Ray Knight - Contestant/Builder
Inducted - November 10, 1982
Oscar Raymond Knight
Oscar Raymond Knight was born April 8, 1872 on a ranch west of Payson Utah where he was raised until he moved to Raymond, Alberta as a young man. During his lifetime Ray managed ranches such as the Knight Sugar Co. and Ranch - 400,000 sprawling acres of land with more than 40,000 head of stock.
Ray was a breeder of fine heavy horses and mules. He often supplied stock for the Calgary Stampede and acted as bucking stock manager.
In 1902 all ranchers in the area were invited to send a team of bronc riders to Raymond to compete for top honors and celebrate the First of July. As Ray and his riders trailed the wild horses to town, Ray said, "If these horses should get scared and stampede ... Stampede?! That’s what we'll call our celebration! The Raymond Stampede.
This was the first rodeo in Canada. There was no prize money, strictly a competition between the ranches and their cowboys.
Ray became an outstanding rodeo cowboy himself. He introduced Calf Roping to the stampedes and rodeos in North America. Ray Knight's championships include winning the North American Calf Roping at the Calgary Stampede in 1917, 1918 and 1919. He was awarded the Tom Campbell Trophy at Calgary in 1924, and the Prince of Wales Trophy, one of his most coveted prizes. Ray once judged at the big rodeo in Madison Square Gardens in New York City.
Ray Knight was a very busy man, managing huge ranches and thousands of head of stock, yet he always found the time to remain interested in community affairs and sports. He put on many stampedes to raise money for churches and charity organizations.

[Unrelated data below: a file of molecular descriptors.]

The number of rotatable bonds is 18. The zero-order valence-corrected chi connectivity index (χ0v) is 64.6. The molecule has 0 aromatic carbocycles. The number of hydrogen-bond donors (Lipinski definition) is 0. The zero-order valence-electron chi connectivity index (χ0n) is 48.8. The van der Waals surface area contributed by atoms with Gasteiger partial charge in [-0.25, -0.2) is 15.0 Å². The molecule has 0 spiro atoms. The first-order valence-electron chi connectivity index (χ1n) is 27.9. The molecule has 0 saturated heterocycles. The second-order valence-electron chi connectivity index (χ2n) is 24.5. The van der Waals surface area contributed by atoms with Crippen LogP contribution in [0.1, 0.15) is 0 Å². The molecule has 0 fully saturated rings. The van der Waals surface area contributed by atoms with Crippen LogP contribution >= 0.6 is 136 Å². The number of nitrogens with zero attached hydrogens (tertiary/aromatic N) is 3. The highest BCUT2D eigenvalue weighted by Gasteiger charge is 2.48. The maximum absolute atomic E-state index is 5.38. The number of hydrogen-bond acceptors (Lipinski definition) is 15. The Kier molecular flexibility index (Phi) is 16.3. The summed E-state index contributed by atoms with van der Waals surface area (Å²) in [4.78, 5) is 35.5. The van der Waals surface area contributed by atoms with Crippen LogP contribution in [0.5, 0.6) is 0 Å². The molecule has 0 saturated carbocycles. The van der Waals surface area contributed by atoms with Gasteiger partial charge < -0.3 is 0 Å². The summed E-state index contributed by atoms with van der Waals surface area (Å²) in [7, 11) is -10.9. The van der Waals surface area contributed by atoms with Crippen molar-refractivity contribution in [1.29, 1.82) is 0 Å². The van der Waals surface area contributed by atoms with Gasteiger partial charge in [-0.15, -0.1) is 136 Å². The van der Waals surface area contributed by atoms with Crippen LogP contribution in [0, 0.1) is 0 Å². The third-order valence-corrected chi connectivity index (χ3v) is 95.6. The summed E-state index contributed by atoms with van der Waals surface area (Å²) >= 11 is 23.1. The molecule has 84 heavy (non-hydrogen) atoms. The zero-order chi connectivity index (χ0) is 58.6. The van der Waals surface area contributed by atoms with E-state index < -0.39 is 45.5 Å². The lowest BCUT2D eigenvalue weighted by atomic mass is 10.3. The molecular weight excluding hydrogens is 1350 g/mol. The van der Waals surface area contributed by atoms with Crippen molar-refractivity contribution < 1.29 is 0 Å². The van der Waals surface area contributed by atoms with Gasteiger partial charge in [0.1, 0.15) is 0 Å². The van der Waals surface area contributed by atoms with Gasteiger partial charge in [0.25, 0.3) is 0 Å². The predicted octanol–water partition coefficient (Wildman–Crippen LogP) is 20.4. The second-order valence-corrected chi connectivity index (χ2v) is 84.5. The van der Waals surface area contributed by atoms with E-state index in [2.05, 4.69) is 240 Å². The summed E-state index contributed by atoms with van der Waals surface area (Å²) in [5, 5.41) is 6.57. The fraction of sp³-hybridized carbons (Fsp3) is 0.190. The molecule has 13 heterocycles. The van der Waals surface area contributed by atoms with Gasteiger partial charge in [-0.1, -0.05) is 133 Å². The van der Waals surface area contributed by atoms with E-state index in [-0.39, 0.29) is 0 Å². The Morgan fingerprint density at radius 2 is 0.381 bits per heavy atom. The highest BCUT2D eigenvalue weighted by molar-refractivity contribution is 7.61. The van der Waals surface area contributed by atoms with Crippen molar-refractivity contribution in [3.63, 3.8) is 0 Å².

Ray lived in Raymond all of his adult life, and died there on February 7, 1947 at the age of 74.
Herman Linder - Contestant
Inducted- November 10, 1982
Herman Linder was born in Wisconsin in 1910. When he was but ten years old, the family moved to the Canadian West. Herman and his wife, Agnes resided at the family ranch in Cardston, Alberta.
Herman's debut in the rodeo infield was in 1924 at Cardston, splitting first and second in the Saddle Bronc event with Tom Wiles. In his first year at the Calgary Stampede, 1929, he won the Canadian Saddle Bronc Riding Championship.
Herman's career took him throughout North America, England and Australia. Before retiring from the rodeo circuit in the early 1940's, he had won an unprecedented 22 championships, including 12 All Around titles at the Calgary Stampede. Herman had participated in Boy's Steer Riding, Saddle and Bareback Bronc Riding, Brahma Bull Riding, Steer Riding, Calf Roping and Steer Decorating.
Herman Linder was a founding member of the Cowboy Turtle Association, the first formal organization of professional rodeo cowboys.
After Herman had hung up his rigging and was not going down the road on a regular basis, he turned to producing rodeos across Canada. Herman stated one of his greatest moments was when he was presented a plaque by the people of Fort MacLeod in appreciation of his services to rodeo.
Herman's contributions to rodeo and ranching have been recognized by many honors and awards, including:
- Past president, Canadian Stampede Managers Association
- Member, Calgary Horseman's Hall of Fame
- He and family chosen Master Farm Family of Alberta, 1971
- Elected to the Cowboy Hall of Fame in Oklahoma city, 1981
Carl Olson - Contestant
Inducted - November 10, 1982